Harvard law school professor Alan Dershowitz is retiring at age 75 after 50 years teaching. Among the students of this also-lapsed Orthodox Jew was Pres. Obama.
Harvard is always to blame. Today parts of the campus were locked down because of a bomb threat. Unlike it was from Jews. Apart from the modern Science Center, one of the buildings which may have a hidden bomb is Victorian-style Sever Hall. I wrote a poem about Sever as an undergraduate:
Sever Hall once stood as/A monster of renown
Too ugly just to stand there/Too costly to tear down.
Some architect 'tis certain/Must list among his sins
The heinous crime of pouring/New wine into old skins.
With the Dow up c25% this year and Nasdaq up c28%, pity the brokerage forecasters who have to give their outlook for 2014. The analysts are not allowed to tell customers that stocks are expensive. To hint at there being any bubbles anywhere in the investing firmament is taboo.
More for paid subscribers from the Cayman Islands, Ireland, China, Jordan, Israel, Britain, India Australia, Indonesia, Colombia, Singapore, Spain, Germany, Canada, and Holland.
Our model portfolios are up on the website at www.global-investing.com for readers to view. Everyone can see the closed positions table but only current subscribers get access to our current holdings and advice in the stocks and bond portfolio and the closed-end and exchange-traded funds portfolios.
For paid subscribers there are some important new moves today.
Friday the 13th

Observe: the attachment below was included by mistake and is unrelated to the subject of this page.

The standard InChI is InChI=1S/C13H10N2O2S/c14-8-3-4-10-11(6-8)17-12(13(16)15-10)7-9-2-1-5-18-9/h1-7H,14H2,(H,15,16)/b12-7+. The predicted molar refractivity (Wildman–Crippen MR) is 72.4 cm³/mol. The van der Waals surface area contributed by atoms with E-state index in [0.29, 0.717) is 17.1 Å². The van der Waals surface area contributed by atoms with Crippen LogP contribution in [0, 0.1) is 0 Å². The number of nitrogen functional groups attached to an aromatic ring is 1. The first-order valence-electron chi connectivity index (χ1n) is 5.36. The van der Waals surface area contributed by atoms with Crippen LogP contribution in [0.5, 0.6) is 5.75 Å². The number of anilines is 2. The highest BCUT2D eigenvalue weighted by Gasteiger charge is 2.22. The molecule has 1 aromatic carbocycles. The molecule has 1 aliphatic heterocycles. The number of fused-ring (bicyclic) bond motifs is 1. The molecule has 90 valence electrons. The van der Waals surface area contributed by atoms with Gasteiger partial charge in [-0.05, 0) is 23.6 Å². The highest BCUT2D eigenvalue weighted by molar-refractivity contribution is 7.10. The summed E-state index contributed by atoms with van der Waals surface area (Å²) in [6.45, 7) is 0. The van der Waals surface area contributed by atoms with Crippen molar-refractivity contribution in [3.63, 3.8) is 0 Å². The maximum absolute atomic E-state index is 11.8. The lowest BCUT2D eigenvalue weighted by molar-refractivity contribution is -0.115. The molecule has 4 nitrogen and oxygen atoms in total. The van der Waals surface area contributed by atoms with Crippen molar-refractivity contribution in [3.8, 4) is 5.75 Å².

It's Friday the 13th so people worry. But forget about euroland default risks. Stop worrying about Puerto Rico bonds. Don't fret about India's high inflation (Nov. came in 11.4% up from Nov. 2012) or low growth (industrial production fell 1.8% in Oct.) Stop obsessing about the impact on smaller emerging markets of the coming end of the Fed's taper. They will not doom us.
One key emerging area loan market is expected to blow up in 2014. It is not Greece, Slovakia, or Ireland in Euroland. It is not India despite those lousy numbers, because Indian interest rates will be raised perhaps even before the election by its independent central bank. Brazil will exit its funk. Neither Guam nor the Virgin Islands nor Puerto Rico will default on tax-free bonds.
The problem of default is from China.
"Chinese regulators are pushing banks to strengthen their balance sheets as concern mounts that slowing economic growth may lead to an increase in bad debt. A record 2.6 trillion yuan ($427 bn) of interest and principal on securities issued by non-financial companies must be repaid next year, 19% more than this year", Bloomberg writes. It adds: